Displacement can threaten regional stability. And it fuels divisive politics in countries that perceive themselves to be at risk of large inflows of refugees. So why is displacement still a tough, unchecked challenge? One major reason is that displacement isn’t—yet—a development problem.
CGD Policy Blogs
Rory Stewart MP gave a wise speech about how Britain can play a role in global peace and stability. In my brief response to the Minister, I suggested twelve policies which are within our control which would help create conditions for stronger, more peaceful, more prosperous countries to thrive, and so reduce the risks of future conflict and instability. Here they are.
As part of a joint CGD-IRC study group, we have been developing concrete ideas on how to move the global community toward providing refugees and their host communities pathways to self-reliance that can benefit all. Greater attention to education and livelihoods opportunities for refugees is a welcome development, but it is critical to ensure that new financing commitments are not simply funding business-as-usual.
What World Leaders Should Know about Refugees and Migration – Podcast with Michael Clemens and Cindy Huang
The plight, peril, and potential of refugees and displaced people has been near the top of the political agenda around the world for many months, culminating in two large summits of world leaders during the UN General Assembly in New York. CGD researchers are at the leading edge of this debate, working on different but connected aspects of this problem. Michael Clemens and Cindy Huang discuss what they hope comes out of the New York summits.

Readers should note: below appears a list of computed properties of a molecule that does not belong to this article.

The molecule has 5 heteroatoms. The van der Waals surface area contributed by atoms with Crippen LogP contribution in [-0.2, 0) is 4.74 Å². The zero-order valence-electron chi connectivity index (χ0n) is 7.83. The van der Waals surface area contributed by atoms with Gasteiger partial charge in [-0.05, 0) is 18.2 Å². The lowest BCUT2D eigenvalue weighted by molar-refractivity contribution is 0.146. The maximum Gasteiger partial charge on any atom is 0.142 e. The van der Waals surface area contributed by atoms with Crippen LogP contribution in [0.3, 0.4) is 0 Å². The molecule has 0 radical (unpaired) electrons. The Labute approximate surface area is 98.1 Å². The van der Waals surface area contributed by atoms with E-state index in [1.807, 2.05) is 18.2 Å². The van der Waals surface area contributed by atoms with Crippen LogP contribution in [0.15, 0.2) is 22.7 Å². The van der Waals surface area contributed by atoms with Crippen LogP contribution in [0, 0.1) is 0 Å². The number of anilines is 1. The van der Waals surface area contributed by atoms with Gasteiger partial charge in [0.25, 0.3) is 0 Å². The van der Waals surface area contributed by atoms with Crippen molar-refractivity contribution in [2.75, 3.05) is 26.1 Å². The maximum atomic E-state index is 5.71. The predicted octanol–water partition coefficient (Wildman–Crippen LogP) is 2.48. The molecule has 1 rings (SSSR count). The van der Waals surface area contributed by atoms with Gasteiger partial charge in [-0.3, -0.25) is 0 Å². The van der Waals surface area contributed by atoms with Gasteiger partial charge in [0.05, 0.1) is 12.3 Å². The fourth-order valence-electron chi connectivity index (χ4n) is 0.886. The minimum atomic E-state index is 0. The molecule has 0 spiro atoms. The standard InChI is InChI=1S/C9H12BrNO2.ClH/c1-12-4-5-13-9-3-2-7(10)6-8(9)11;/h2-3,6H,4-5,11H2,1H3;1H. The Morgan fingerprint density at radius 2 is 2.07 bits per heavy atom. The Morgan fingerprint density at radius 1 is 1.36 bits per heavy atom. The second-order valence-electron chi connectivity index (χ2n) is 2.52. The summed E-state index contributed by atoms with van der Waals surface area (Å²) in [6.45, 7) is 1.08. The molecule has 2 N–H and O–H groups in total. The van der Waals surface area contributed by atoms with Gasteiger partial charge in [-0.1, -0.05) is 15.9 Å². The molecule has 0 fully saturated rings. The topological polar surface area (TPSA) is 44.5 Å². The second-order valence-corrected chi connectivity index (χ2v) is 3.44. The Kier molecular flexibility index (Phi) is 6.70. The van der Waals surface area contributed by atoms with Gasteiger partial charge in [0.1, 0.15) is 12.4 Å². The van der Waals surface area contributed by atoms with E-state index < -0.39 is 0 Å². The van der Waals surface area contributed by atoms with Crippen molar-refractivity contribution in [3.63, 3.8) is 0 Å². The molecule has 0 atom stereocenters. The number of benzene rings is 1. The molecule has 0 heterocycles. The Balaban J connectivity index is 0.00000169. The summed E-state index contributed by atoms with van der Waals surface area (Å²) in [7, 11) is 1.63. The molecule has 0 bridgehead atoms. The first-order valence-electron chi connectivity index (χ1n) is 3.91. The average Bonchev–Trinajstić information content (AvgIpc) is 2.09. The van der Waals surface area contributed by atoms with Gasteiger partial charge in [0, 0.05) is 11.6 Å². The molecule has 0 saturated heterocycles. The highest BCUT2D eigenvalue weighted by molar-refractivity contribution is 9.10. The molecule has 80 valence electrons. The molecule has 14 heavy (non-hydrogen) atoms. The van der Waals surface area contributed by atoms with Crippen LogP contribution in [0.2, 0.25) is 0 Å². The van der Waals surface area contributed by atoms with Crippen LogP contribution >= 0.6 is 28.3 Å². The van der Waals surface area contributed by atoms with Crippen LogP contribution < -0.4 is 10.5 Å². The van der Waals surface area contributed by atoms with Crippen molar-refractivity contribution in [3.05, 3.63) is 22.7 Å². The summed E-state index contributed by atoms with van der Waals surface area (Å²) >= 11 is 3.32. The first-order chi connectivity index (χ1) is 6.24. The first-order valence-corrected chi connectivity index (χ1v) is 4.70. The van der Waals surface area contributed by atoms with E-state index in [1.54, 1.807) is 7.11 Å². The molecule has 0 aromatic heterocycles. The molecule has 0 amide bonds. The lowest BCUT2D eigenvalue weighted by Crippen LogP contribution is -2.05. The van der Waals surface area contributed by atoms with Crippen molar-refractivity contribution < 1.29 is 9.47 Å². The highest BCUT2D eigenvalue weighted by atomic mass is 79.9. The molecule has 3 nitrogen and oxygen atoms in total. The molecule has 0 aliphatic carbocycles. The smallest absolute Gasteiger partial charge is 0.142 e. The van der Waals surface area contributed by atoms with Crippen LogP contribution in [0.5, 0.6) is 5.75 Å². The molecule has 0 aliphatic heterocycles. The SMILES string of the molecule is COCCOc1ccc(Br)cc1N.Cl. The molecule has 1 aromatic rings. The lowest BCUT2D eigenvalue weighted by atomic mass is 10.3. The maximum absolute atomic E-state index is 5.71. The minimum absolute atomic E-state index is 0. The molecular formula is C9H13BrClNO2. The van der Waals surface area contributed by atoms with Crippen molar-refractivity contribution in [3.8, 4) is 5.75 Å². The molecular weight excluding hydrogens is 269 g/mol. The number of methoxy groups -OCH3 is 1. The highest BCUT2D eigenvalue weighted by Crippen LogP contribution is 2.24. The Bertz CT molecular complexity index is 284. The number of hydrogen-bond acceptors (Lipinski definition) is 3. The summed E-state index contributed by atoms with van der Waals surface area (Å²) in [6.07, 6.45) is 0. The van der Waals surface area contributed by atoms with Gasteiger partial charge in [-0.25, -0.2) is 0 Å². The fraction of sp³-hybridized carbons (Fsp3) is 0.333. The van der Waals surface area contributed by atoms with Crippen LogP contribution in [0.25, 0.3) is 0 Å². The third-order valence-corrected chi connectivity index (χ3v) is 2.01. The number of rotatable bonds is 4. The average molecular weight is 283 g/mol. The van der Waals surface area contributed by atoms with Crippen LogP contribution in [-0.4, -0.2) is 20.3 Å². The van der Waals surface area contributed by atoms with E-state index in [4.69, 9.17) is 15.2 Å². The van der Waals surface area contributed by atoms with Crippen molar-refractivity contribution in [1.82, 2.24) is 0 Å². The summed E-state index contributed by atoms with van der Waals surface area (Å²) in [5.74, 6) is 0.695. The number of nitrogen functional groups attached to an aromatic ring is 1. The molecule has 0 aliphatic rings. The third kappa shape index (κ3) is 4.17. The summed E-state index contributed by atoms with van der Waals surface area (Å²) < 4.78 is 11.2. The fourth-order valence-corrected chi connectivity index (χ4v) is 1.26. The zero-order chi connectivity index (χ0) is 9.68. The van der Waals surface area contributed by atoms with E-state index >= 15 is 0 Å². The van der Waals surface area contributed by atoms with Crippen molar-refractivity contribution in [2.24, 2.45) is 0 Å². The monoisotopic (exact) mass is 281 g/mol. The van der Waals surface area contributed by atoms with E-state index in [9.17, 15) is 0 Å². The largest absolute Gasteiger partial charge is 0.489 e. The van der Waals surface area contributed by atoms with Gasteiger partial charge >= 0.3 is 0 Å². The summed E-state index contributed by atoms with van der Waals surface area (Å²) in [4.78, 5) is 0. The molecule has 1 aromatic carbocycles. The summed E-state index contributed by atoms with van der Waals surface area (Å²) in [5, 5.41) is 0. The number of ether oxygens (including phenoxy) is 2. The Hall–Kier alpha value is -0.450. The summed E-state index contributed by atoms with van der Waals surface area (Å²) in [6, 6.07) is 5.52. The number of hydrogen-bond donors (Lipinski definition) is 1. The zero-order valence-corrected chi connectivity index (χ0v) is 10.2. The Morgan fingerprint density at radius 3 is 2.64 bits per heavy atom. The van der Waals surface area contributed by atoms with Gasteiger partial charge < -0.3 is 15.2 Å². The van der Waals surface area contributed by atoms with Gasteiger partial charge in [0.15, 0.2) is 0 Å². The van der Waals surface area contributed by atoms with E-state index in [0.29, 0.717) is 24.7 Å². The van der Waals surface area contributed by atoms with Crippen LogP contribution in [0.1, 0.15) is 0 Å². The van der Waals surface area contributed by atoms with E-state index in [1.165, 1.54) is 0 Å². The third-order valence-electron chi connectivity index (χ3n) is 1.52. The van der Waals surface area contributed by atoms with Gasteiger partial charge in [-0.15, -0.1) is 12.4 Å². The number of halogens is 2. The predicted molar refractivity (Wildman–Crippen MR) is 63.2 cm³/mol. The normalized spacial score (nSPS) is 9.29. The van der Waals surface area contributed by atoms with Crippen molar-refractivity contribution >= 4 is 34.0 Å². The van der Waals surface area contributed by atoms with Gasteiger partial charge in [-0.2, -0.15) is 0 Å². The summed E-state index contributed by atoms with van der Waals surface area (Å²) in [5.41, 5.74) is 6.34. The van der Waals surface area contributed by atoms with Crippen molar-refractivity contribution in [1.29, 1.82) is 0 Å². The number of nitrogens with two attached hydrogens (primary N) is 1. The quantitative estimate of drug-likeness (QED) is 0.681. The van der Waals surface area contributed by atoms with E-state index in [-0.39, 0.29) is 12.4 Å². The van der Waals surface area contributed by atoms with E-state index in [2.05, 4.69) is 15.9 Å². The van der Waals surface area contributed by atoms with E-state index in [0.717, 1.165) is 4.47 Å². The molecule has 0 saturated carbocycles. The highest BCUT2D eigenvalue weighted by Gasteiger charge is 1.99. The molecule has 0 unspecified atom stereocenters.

More people are now displaced outside their home than at any other time since UNHCR records began; these mass movements will only continue as conflict, disaster, extreme poverty, and other hardships force people to seek safety and opportunity. Unfortunately, most recent policy solutions have been ad hoc and based in fear. Can we do better? CGD and co-host ODI recently convened a panel of experts to discuss the economics and politics of this crucial question.
Not many development organizations can trace their roots to theoretical physics, but it was none other than Albert Einstein who suggested in 1933 that the European-based International Relief Association set up a US branch to help people suffering in Nazi Germany. That branch became the International Rescue Committee (IRC), and today the organization works in more than 40 countries responding to humanitarian crises.
Our migration team has kicked off a new research program on forced migration to better understand people’s motivation to flee their homes, and the implications this has for the legal migration framework. What space does the current system have to accommodate individuals who do not qualify for formal refugee status?
Lobbyists. They’re everything that’s wrong about Washington DC. If that’s your perspective, then veteran lobbyist K. Riva Levinson’s new book will rock your world.
How can we do better for the 60 million displaced people around the world? That was the focus of a major CGD event featuring President Jim Kim of the World Bank and David Miliband. The lively conversation on refugees, displacement, and development covered many topics, including major changes in the humanitarian landscape. Three takeaways.
Refugees, Displacement and Development: What Should the World Do? – Podcast with Jim Yong Kim and David Miliband
More people are in need and for longer; that’s the global humanitarian crisis in a nutshell. Just before the World Humanitarian Summit, World Bank president Jim Yong Kim and the IRC's David Miliband discuss the blurring of the line between development and humanitarian response.